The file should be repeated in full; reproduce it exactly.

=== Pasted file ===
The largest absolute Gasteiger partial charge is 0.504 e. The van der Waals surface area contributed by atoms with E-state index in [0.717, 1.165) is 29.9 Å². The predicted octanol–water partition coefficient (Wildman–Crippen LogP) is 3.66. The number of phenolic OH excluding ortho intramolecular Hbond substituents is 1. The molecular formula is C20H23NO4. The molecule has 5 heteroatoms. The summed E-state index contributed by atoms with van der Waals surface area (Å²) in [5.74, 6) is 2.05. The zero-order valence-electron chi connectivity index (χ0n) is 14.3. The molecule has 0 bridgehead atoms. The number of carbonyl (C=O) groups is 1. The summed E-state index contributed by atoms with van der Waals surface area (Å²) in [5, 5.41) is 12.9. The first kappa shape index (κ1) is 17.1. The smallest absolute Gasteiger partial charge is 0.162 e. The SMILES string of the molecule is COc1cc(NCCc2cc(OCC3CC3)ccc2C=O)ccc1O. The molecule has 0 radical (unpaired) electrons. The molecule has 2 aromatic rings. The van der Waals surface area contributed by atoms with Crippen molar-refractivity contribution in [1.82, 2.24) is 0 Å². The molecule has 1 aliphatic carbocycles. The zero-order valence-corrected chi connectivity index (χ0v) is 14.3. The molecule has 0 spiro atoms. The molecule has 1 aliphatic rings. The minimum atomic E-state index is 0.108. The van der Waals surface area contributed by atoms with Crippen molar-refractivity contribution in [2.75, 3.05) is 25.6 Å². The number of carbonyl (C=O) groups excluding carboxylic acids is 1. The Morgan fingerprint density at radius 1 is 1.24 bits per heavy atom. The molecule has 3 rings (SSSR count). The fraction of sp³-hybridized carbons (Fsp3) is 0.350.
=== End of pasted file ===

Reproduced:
The largest absolute Gasteiger partial charge is 0.504 e. The van der Waals surface area contributed by atoms with E-state index in [0.717, 1.165) is 29.9 Å². The predicted octanol–water partition coefficient (Wildman–Crippen LogP) is 3.66. The number of phenolic OH excluding ortho intramolecular Hbond substituents is 1. The molecular formula is C20H23NO4. The molecule has 5 heteroatoms. The summed E-state index contributed by atoms with van der Waals surface area (Å²) in [5.74, 6) is 2.05. The zero-order valence-electron chi connectivity index (χ0n) is 14.3. The molecule has 0 bridgehead atoms. The number of carbonyl (C=O) groups is 1. The summed E-state index contributed by atoms with van der Waals surface area (Å²) in [5, 5.41) is 12.9. The first kappa shape index (κ1) is 17.1. The smallest absolute Gasteiger partial charge is 0.162 e. The SMILES string of the molecule is COc1cc(NCCc2cc(OCC3CC3)ccc2C=O)ccc1O. The molecule has 0 radical (unpaired) electrons. The molecule has 2 aromatic rings. The van der Waals surface area contributed by atoms with Crippen molar-refractivity contribution in [1.82, 2.24) is 0 Å². The molecule has 1 aliphatic carbocycles. The zero-order valence-corrected chi connectivity index (χ0v) is 14.3. The molecule has 0 spiro atoms. The molecule has 1 aliphatic rings. The minimum atomic E-state index is 0.108. The van der Waals surface area contributed by atoms with Crippen molar-refractivity contribution in [2.75, 3.05) is 25.6 Å². The number of carbonyl (C=O) groups excluding carboxylic acids is 1. The Morgan fingerprint density at radius 1 is 1.24 bits per heavy atom. The molecule has 3 rings (SSSR count). The fraction of sp³-hybridized carbons (Fsp3) is 0.350.